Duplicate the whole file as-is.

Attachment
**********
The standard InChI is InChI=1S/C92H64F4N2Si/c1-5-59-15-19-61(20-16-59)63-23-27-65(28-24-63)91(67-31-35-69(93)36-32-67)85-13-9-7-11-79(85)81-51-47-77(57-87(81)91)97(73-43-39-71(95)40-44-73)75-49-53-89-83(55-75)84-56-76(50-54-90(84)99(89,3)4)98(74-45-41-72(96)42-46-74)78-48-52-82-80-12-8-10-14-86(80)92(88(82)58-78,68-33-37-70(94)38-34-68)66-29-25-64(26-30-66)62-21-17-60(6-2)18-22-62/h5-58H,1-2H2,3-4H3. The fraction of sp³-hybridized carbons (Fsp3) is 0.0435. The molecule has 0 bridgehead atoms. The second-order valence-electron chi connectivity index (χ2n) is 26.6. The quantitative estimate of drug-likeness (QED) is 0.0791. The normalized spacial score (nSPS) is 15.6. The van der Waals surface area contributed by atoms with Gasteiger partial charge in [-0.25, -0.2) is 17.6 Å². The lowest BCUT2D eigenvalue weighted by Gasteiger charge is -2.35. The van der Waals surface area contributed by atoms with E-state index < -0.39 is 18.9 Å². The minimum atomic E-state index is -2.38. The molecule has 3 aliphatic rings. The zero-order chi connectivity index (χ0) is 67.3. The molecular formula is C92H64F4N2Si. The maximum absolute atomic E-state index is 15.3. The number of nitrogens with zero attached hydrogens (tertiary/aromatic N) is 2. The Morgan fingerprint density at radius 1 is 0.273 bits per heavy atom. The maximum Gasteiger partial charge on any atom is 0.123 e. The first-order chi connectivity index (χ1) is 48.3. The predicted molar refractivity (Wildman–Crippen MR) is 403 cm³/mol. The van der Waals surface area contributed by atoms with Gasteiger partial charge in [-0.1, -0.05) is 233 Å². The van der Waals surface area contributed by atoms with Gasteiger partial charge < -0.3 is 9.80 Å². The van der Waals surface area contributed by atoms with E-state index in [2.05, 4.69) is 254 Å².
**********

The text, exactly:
The standard InChI is InChI=1S/C92H64F4N2Si/c1-5-59-15-19-61(20-16-59)63-23-27-65(28-24-63)91(67-31-35-69(93)36-32-67)85-13-9-7-11-79(85)81-51-47-77(57-87(81)91)97(73-43-39-71(95)40-44-73)75-49-53-89-83(55-75)84-56-76(50-54-90(84)99(89,3)4)98(74-45-41-72(96)42-46-74)78-48-52-82-80-12-8-10-14-86(80)92(88(82)58-78,68-33-37-70(94)38-34-68)66-29-25-64(26-30-66)62-21-17-60(6-2)18-22-62/h5-58H,1-2H2,3-4H3. The fraction of sp³-hybridized carbons (Fsp3) is 0.0435. The molecule has 0 bridgehead atoms. The second-order valence-electron chi connectivity index (χ2n) is 26.6. The quantitative estimate of drug-likeness (QED) is 0.0791. The normalized spacial score (nSPS) is 15.6. The van der Waals surface area contributed by atoms with Gasteiger partial charge in [-0.25, -0.2) is 17.6 Å². The lowest BCUT2D eigenvalue weighted by Gasteiger charge is -2.35. The van der Waals surface area contributed by atoms with E-state index < -0.39 is 18.9 Å². The minimum atomic E-state index is -2.38. The molecule has 3 aliphatic rings. The zero-order chi connectivity index (χ0) is 67.3. The molecular formula is C92H64F4N2Si. The maximum absolute atomic E-state index is 15.3. The number of nitrogens with zero attached hydrogens (tertiary/aromatic N) is 2. The Morgan fingerprint density at radius 1 is 0.273 bits per heavy atom. The maximum Gasteiger partial charge on any atom is 0.123 e. The first-order chi connectivity index (χ1) is 48.3. The predicted molar refractivity (Wildman–Crippen MR) is 403 cm³/mol. The van der Waals surface area contributed by atoms with Gasteiger partial charge in [-0.1, -0.05) is 233 Å². The van der Waals surface area contributed by atoms with Gasteiger partial charge < -0.3 is 9.80 Å². The van der Waals surface area contributed by atoms with E-state index in [2.05, 4.69) is 254 Å².